Gardening for the Birds
Continued expansion of housing developments is reducing and degrading habitats for native species, but your garden can provide valuable wildlife habitat, especially for birds. In the spring, North Carolina is home to several groups of native birds. Neotropical migrant birds, which include tanagers, orioles, and buntings, are returning from their winter feeding grounds in Central and South America. Some will breed and nest here, while other species are just stopping by before heading further north. Resident bird species, like chickadees, cardinals, robins, and bluebirds, do not migrate and stay here year-round. Providing appropriate and sufficient food, shelter, water, and protection from feline predators will attract birds of all migratory preferences to your garden.
In general, native birds favor native plants: they evolved to depend on, and are best adapted to species native to our area. While there is considerable nuance in the native vs. exotic plant debate, including some ecological benefit from non-native species, incorporating many native species in your garden is a solid foundation for promoting good songbird habitat.
Plant species diversity is another important principle of wildlife friendly gardening. The more diverse the landscape, the more diverse the potential set of critters and wildlife you can attract. Because different plant species produce flowers and fruits at different times of the year, planting more species helps provide food sources for birds (and the insects birds eat) over a longer period of time.
Most songbirds feed on insects, fruits, and seeds. Insects like caterpillars are important sources of protein for developing nestlings. Oaks and black cherry (Prunus serotina), host many insects favored by birds, including vireos and warblers. Plants that produce fleshy fruits, such as beautyberry (Callicarpa americana), pokeweed (Phytolacca americana), blueberry (Vaccinum spp.), blackberry (Rubus spp.), and dogwood (Cornus florida) provide sugar-rich, high energy food vital for birds migrating in the fall. In an unused wooded area, you can even let poison ivy thrive, as it is an important part of the natural food web, and most other animals are not affected by the allergenic urushiol the plant produces. To provide food for overwintering birds, include species such as native asters (Aster spp.), goldenrod (Solidago spp.), orange coneflower (Rudbeckia fulgida), and native panicgrass (Panicum spp.). It’s important to let these species go to seed: don’t deadhead for maximum wildlife benefit.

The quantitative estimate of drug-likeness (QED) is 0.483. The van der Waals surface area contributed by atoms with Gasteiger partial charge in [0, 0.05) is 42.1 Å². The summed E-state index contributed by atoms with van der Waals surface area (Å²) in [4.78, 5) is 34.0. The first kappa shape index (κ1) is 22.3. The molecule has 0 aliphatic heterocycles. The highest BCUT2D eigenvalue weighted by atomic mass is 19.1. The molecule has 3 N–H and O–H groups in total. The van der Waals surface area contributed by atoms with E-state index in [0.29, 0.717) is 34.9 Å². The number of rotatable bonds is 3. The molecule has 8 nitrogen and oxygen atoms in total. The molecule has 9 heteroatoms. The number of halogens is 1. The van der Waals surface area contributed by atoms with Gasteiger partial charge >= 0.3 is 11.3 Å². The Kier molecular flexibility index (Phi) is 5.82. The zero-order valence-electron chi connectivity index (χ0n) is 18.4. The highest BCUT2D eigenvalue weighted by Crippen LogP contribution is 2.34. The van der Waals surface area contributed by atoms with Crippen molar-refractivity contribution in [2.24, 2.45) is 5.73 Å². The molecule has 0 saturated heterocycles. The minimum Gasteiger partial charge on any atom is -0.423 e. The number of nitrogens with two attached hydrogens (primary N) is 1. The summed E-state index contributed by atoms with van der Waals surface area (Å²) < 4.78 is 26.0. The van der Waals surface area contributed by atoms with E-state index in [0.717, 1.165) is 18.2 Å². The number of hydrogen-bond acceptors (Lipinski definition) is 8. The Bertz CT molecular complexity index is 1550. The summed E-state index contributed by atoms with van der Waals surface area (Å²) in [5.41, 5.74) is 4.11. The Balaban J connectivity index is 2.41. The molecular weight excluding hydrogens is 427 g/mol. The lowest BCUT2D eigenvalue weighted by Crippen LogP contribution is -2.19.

Birds also vary in their habitat preferences, so when designing a bird-friendly garden, include a mix of low lying forbs and shrubs, small trees, and large trees with extensive canopies for a diverse vertical vegetative structure to provide birds cover and nesting sites. Evergreens like American holly (Ilex opaca) and eastern redcedar (Juniperus virginiana) provide both food and cover during the winter.
Fortunately, we are blessed with a lot of water in North Carolina, and birds can get much of their moisture requirements from the food and dew, but bird baths can be beneficial during droughts. Birdbaths should be 2-3 inches deep, have lips for perching, and be within about fifteen feet from vegetative cover.
Finally, keep your cats indoors! Cats (even well-fed) are responsible for millions of songbird deaths a year, and research shows bells do not help in alerting birds to their presence.
For more information about bird-friendly gardening, explore the excellent Managing Backyards and Other Urban Habitats for Birds publication from NC State Extension.
Matt Jones is Horticulture Agent for North Carolina Cooperative Extension in Chatham County.